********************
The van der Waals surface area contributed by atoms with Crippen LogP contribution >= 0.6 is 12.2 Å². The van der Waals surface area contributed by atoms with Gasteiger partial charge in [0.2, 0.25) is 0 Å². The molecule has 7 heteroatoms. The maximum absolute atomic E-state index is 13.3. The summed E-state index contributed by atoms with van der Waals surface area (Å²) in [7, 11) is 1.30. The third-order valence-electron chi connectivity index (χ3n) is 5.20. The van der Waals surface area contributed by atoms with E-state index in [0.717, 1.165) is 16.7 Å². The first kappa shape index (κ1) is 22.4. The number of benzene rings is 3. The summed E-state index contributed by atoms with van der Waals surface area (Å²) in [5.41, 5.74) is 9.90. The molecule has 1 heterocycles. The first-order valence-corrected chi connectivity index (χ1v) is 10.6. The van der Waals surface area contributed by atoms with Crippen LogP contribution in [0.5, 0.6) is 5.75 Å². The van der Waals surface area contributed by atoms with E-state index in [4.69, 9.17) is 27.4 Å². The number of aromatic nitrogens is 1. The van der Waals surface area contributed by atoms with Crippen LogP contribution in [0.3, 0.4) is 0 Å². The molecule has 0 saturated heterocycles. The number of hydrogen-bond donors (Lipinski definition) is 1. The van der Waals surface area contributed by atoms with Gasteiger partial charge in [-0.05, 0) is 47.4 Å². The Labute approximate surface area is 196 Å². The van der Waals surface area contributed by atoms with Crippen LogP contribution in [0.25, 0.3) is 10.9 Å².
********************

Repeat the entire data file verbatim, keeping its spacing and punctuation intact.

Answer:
The van der Waals surface area contributed by atoms with Crippen LogP contribution >= 0.6 is 12.2 Å². The van der Waals surface area contributed by atoms with Gasteiger partial charge in [0.2, 0.25) is 0 Å². The molecule has 7 heteroatoms. The maximum absolute atomic E-state index is 13.3. The summed E-state index contributed by atoms with van der Waals surface area (Å²) in [7, 11) is 1.30. The third-order valence-electron chi connectivity index (χ3n) is 5.20. The van der Waals surface area contributed by atoms with E-state index in [0.717, 1.165) is 16.7 Å². The first kappa shape index (κ1) is 22.4. The number of benzene rings is 3. The summed E-state index contributed by atoms with van der Waals surface area (Å²) in [5.41, 5.74) is 9.90. The molecule has 1 heterocycles. The first-order valence-corrected chi connectivity index (χ1v) is 10.6. The van der Waals surface area contributed by atoms with Crippen LogP contribution in [0.5, 0.6) is 5.75 Å². The van der Waals surface area contributed by atoms with E-state index in [4.69, 9.17) is 27.4 Å². The number of aromatic nitrogens is 1. The van der Waals surface area contributed by atoms with Crippen LogP contribution in [0.3, 0.4) is 0 Å². The molecule has 0 saturated heterocycles. The number of hydrogen-bond donors (Lipinski definition) is 1. The van der Waals surface area contributed by atoms with Gasteiger partial charge in [-0.05, 0) is 47.4 Å². The Labute approximate surface area is 196 Å². The van der Waals surface area contributed by atoms with Crippen LogP contribution in [0.25, 0.3) is 10.9 Å².